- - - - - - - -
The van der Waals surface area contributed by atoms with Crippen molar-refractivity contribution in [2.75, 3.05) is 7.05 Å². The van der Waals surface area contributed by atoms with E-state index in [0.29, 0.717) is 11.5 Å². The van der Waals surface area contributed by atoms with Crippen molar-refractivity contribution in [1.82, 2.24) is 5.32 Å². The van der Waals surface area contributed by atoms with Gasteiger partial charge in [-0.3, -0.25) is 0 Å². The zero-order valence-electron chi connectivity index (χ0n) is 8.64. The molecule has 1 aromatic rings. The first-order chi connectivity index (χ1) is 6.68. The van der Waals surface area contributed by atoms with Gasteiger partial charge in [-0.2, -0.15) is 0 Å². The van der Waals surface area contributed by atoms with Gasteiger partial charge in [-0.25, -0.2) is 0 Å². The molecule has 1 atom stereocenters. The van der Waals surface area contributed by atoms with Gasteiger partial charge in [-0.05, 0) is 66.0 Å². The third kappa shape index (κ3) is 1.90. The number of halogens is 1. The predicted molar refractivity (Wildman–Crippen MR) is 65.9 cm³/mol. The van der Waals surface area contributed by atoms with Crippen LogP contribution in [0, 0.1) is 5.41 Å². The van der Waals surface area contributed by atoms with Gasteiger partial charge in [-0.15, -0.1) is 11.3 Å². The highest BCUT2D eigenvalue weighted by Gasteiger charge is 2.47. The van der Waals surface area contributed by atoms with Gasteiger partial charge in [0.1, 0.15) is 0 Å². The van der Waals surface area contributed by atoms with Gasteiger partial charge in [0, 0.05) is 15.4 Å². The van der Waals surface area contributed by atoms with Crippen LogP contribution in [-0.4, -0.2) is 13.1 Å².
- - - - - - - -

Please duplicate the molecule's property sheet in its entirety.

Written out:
The van der Waals surface area contributed by atoms with Crippen molar-refractivity contribution in [2.75, 3.05) is 7.05 Å². The van der Waals surface area contributed by atoms with E-state index in [0.29, 0.717) is 11.5 Å². The van der Waals surface area contributed by atoms with Crippen molar-refractivity contribution in [1.82, 2.24) is 5.32 Å². The van der Waals surface area contributed by atoms with Gasteiger partial charge in [-0.3, -0.25) is 0 Å². The zero-order valence-electron chi connectivity index (χ0n) is 8.64. The molecule has 1 aromatic rings. The first-order chi connectivity index (χ1) is 6.68. The van der Waals surface area contributed by atoms with Gasteiger partial charge in [-0.2, -0.15) is 0 Å². The van der Waals surface area contributed by atoms with Gasteiger partial charge in [-0.25, -0.2) is 0 Å². The molecule has 1 atom stereocenters. The van der Waals surface area contributed by atoms with Gasteiger partial charge in [-0.05, 0) is 66.0 Å². The third kappa shape index (κ3) is 1.90. The number of halogens is 1. The predicted molar refractivity (Wildman–Crippen MR) is 65.9 cm³/mol. The van der Waals surface area contributed by atoms with Crippen LogP contribution in [0, 0.1) is 5.41 Å². The van der Waals surface area contributed by atoms with Gasteiger partial charge in [-0.15, -0.1) is 11.3 Å². The highest BCUT2D eigenvalue weighted by Gasteiger charge is 2.47. The van der Waals surface area contributed by atoms with Gasteiger partial charge in [0.1, 0.15) is 0 Å². The van der Waals surface area contributed by atoms with Gasteiger partial charge in [0, 0.05) is 15.4 Å². The van der Waals surface area contributed by atoms with Crippen LogP contribution in [-0.4, -0.2) is 13.1 Å².